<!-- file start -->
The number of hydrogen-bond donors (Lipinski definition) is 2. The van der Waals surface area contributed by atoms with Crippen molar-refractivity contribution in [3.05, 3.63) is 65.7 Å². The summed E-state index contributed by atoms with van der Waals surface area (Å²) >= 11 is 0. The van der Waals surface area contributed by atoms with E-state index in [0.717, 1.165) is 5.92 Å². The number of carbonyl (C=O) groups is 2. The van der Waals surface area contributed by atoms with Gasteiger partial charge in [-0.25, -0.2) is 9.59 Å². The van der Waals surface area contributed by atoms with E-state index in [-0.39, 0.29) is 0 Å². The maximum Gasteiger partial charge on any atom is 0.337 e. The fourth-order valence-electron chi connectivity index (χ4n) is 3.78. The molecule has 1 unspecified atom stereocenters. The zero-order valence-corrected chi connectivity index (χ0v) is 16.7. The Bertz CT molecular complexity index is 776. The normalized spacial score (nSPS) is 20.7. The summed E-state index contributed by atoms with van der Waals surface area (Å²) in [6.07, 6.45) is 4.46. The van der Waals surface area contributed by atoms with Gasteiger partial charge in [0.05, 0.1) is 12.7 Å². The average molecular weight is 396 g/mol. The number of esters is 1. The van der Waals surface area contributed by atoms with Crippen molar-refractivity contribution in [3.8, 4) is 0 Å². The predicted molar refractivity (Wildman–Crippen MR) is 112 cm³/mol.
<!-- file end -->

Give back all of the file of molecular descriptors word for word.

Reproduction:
The number of hydrogen-bond donors (Lipinski definition) is 2. The van der Waals surface area contributed by atoms with Crippen molar-refractivity contribution in [3.05, 3.63) is 65.7 Å². The summed E-state index contributed by atoms with van der Waals surface area (Å²) >= 11 is 0. The van der Waals surface area contributed by atoms with E-state index in [0.717, 1.165) is 5.92 Å². The number of carbonyl (C=O) groups is 2. The van der Waals surface area contributed by atoms with Gasteiger partial charge in [-0.25, -0.2) is 9.59 Å². The van der Waals surface area contributed by atoms with E-state index in [-0.39, 0.29) is 0 Å². The maximum Gasteiger partial charge on any atom is 0.337 e. The fourth-order valence-electron chi connectivity index (χ4n) is 3.78. The molecule has 1 unspecified atom stereocenters. The zero-order valence-corrected chi connectivity index (χ0v) is 16.7. The Bertz CT molecular complexity index is 776. The normalized spacial score (nSPS) is 20.7. The summed E-state index contributed by atoms with van der Waals surface area (Å²) in [6.07, 6.45) is 4.46. The van der Waals surface area contributed by atoms with Gasteiger partial charge in [0.05, 0.1) is 12.7 Å². The average molecular weight is 396 g/mol. The number of esters is 1. The van der Waals surface area contributed by atoms with Crippen molar-refractivity contribution in [3.8, 4) is 0 Å². The predicted molar refractivity (Wildman–Crippen MR) is 112 cm³/mol.